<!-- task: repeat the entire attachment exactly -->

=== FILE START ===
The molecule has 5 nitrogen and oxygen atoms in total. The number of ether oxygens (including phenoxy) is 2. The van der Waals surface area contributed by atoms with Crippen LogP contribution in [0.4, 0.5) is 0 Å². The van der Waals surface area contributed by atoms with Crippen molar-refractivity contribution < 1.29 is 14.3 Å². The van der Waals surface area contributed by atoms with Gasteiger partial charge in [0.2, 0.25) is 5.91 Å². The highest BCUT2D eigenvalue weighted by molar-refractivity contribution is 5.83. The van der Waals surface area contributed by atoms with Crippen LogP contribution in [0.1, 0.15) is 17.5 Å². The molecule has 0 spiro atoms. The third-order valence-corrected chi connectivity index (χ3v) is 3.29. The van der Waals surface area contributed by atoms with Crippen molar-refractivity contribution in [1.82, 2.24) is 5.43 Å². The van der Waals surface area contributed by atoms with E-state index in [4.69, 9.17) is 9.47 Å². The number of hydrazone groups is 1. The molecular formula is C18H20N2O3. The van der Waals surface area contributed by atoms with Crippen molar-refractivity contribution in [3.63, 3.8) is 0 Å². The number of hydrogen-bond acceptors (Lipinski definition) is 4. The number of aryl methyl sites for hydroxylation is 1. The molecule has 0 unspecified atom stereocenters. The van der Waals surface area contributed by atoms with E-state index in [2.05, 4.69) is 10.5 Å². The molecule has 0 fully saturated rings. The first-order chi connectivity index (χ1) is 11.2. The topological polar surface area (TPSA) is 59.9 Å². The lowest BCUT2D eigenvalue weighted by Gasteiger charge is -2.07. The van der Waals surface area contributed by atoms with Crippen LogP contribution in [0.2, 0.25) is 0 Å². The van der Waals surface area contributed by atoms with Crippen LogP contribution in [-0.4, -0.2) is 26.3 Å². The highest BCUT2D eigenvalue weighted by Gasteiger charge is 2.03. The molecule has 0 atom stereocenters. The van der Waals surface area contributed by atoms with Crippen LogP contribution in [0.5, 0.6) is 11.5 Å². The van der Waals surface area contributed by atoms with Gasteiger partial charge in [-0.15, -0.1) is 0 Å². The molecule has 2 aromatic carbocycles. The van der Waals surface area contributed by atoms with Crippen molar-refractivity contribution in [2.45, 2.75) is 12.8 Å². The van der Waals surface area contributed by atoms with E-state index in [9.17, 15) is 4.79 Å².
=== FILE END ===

The molecule has 5 nitrogen and oxygen atoms in total. The number of ether oxygens (including phenoxy) is 2. The van der Waals surface area contributed by atoms with Crippen LogP contribution in [0.4, 0.5) is 0 Å². The van der Waals surface area contributed by atoms with Crippen molar-refractivity contribution < 1.29 is 14.3 Å². The van der Waals surface area contributed by atoms with Gasteiger partial charge in [0.2, 0.25) is 5.91 Å². The highest BCUT2D eigenvalue weighted by molar-refractivity contribution is 5.83. The van der Waals surface area contributed by atoms with Crippen LogP contribution in [0.1, 0.15) is 17.5 Å². The molecule has 0 spiro atoms. The third-order valence-corrected chi connectivity index (χ3v) is 3.29. The van der Waals surface area contributed by atoms with Crippen molar-refractivity contribution in [1.82, 2.24) is 5.43 Å². The van der Waals surface area contributed by atoms with E-state index in [4.69, 9.17) is 9.47 Å². The number of hydrazone groups is 1. The molecular formula is C18H20N2O3. The van der Waals surface area contributed by atoms with Crippen molar-refractivity contribution in [3.63, 3.8) is 0 Å². The number of hydrogen-bond acceptors (Lipinski definition) is 4. The number of aryl methyl sites for hydroxylation is 1. The molecule has 0 unspecified atom stereocenters. The van der Waals surface area contributed by atoms with E-state index in [2.05, 4.69) is 10.5 Å². The molecule has 0 fully saturated rings. The first-order chi connectivity index (χ1) is 11.2. The topological polar surface area (TPSA) is 59.9 Å². The lowest BCUT2D eigenvalue weighted by Gasteiger charge is -2.07. The van der Waals surface area contributed by atoms with Crippen LogP contribution in [0.2, 0.25) is 0 Å². The van der Waals surface area contributed by atoms with Crippen LogP contribution in [-0.4, -0.2) is 26.3 Å². The highest BCUT2D eigenvalue weighted by Gasteiger charge is 2.03. The molecule has 0 atom stereocenters. The van der Waals surface area contributed by atoms with Crippen LogP contribution in [0.5, 0.6) is 11.5 Å². The van der Waals surface area contributed by atoms with Gasteiger partial charge in [-0.15, -0.1) is 0 Å². The molecule has 2 aromatic carbocycles. The van der Waals surface area contributed by atoms with Crippen molar-refractivity contribution in [2.45, 2.75) is 12.8 Å². The van der Waals surface area contributed by atoms with E-state index in [9.17, 15) is 4.79 Å².